How to Stop Obsessive Thoughts
As the rational beings we are, thinking is an activity that comes to us naturally. Our thoughts can be our best friends, but they can also be our worst enemies. Whether they become problematic or not depends on how aware we are of them and how we reason with them.
If we think of thought as the act of reasoning, understanding, and imagining in a way that helps us make decisions and carry out actions, we can conclude that it has a lot of power, as much as we want to grant it. But remember that thought isn’t stable, and it doesn’t always have to be rational or make sense.
Giving your thoughts too much weight in certain situations can be more harmful than helpful, which is why it’s important to be aware and open your mind to other things that might be influencing your thoughts, such as your emotional state, past experiences, or other individual circumstances like the consumption of alcohol.
There are many factors that constantly interact with your thoughts, and being aware of them will prevent you from slaving and obsessing over them.
When thoughts create anxiety
In certain situations, it feels like you can’t stop thinking, like the same thoughts keep running through your mind. Obsessing over the same thing can take up most of your time and brainpower. Being preoccupied with something, anticipating a negative situation, and remembering past events can all open the door to anxiety.
This anxiety can make it feel like you’re losing control. You feel dominated by the uncertainty of something that hasn’t happened yet but is looming over you. When you don’t stay focused on the present, you feel lost, disoriented, and distracted from what’s happening right now.
Trying to find an explanation for everything around you can also lead to anxiety. Some people are more prone to preoccupation and trying to find explanations for everything that happens. These people have to make a great effort to keep calm and stay in the moment.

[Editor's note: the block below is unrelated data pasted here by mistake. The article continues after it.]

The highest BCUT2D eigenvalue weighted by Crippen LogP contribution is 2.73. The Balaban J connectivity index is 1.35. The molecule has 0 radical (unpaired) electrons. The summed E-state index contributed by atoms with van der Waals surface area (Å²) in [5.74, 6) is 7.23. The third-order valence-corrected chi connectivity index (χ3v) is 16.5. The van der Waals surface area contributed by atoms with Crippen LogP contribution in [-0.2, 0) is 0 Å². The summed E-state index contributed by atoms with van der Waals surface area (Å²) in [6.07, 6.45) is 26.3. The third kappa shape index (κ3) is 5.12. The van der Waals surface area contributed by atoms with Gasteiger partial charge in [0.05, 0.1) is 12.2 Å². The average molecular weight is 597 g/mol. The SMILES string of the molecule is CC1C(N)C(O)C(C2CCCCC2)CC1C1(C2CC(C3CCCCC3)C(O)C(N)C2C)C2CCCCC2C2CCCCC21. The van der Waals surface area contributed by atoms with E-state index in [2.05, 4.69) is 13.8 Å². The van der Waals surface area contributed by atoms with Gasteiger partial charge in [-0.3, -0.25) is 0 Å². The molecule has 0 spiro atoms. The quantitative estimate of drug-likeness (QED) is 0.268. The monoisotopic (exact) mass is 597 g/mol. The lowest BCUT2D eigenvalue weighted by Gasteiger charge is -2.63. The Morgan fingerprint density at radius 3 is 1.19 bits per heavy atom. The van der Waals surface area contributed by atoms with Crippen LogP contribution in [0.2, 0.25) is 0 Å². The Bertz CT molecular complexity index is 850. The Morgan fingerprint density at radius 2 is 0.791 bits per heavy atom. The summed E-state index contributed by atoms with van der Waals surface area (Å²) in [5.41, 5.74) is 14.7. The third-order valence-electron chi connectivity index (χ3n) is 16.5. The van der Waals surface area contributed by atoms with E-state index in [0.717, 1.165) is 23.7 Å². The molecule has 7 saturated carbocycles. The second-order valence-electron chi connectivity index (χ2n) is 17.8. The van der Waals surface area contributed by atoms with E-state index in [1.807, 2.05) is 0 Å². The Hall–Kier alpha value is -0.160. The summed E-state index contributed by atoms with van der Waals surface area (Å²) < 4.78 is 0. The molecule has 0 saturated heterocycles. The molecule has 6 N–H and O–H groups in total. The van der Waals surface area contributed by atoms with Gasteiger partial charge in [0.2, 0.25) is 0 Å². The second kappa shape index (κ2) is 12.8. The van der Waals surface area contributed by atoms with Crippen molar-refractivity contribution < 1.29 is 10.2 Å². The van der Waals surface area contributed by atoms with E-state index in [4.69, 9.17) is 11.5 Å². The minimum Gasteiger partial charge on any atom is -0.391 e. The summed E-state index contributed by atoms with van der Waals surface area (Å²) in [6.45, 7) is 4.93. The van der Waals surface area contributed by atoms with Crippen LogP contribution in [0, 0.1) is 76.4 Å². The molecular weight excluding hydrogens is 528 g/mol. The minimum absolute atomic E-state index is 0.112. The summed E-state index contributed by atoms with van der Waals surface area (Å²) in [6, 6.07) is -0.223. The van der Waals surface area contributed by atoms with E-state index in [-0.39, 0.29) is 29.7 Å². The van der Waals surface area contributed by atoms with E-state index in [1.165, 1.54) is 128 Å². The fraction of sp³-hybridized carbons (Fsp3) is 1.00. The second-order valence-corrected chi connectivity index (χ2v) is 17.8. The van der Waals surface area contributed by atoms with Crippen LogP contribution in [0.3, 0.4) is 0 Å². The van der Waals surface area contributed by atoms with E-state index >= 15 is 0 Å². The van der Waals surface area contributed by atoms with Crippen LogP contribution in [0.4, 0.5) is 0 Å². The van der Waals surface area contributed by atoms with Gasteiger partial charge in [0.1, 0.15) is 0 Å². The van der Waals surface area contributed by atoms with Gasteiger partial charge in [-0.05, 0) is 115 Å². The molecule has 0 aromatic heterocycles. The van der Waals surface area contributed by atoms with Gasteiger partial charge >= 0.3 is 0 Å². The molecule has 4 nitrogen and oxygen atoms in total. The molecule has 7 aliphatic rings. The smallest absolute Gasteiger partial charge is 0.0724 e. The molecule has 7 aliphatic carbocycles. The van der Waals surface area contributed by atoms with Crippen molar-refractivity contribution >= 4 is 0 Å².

Focusing on the present moment
When your thoughts provoke anxiety, the best thing to do is try to focus all of your attention on the present moment. When you’re more in the moment, you can take control over your thoughts and focus on the experience at hand. That way, you can be more aware of your surroundings and make sense of everything in a different way.
When your thoughts pile up and you get overwhelmed with preoccupation, a good exercise is to write down and organize these ideas, and then save whatever you’ve written so that you can find solutions as new thoughts emerge. That way you’re doing something with the thoughts that torment you and turning them into decisions and solutions.
Understanding and accepting your way of thinking will prevent you from feeling desperate and victimized. When you understand that your thoughts are a part of you and that you can use them to your benefit, you’ll stop entering into conflict with them, which is really a conflict with yourself.
I am not what I think, but what I think forms a part of me, and I have the power to guide my thoughts in a better direction.
Control your thoughts
Recognize that you are not what you think, but rather, your thoughts form a part of you. This is a better way to understand the nature of thought. They form a part of you and your experiences, and they’re influenced by your attitude and the way you see things. Therefore, constantly complaining about what you think is just a form of running away from yourself.
You can control what you think, especially with practice and concentration. You can guide your thoughts in a better direction, or you can remain anchored to the same way of thinking, letting yourself be controlled by the world of possibilities that haven’t even happened yet.
Your attitude determines how you think and act. You can remain stuck in a world of endless options, or you can propose a strategy to let one of those possibilities take shape by making a decision.
Even though thinking is automatic, that doesn’t mean that you can’t have an active attitude towards it. If you remain seated as a spectator of your thoughts, you’ll assume that it’s impossible to control them, and this is how they end up dominating you.
If you tell yourself that you control what you think, you’re already taking a more active and beneficial attitude towards your thoughts.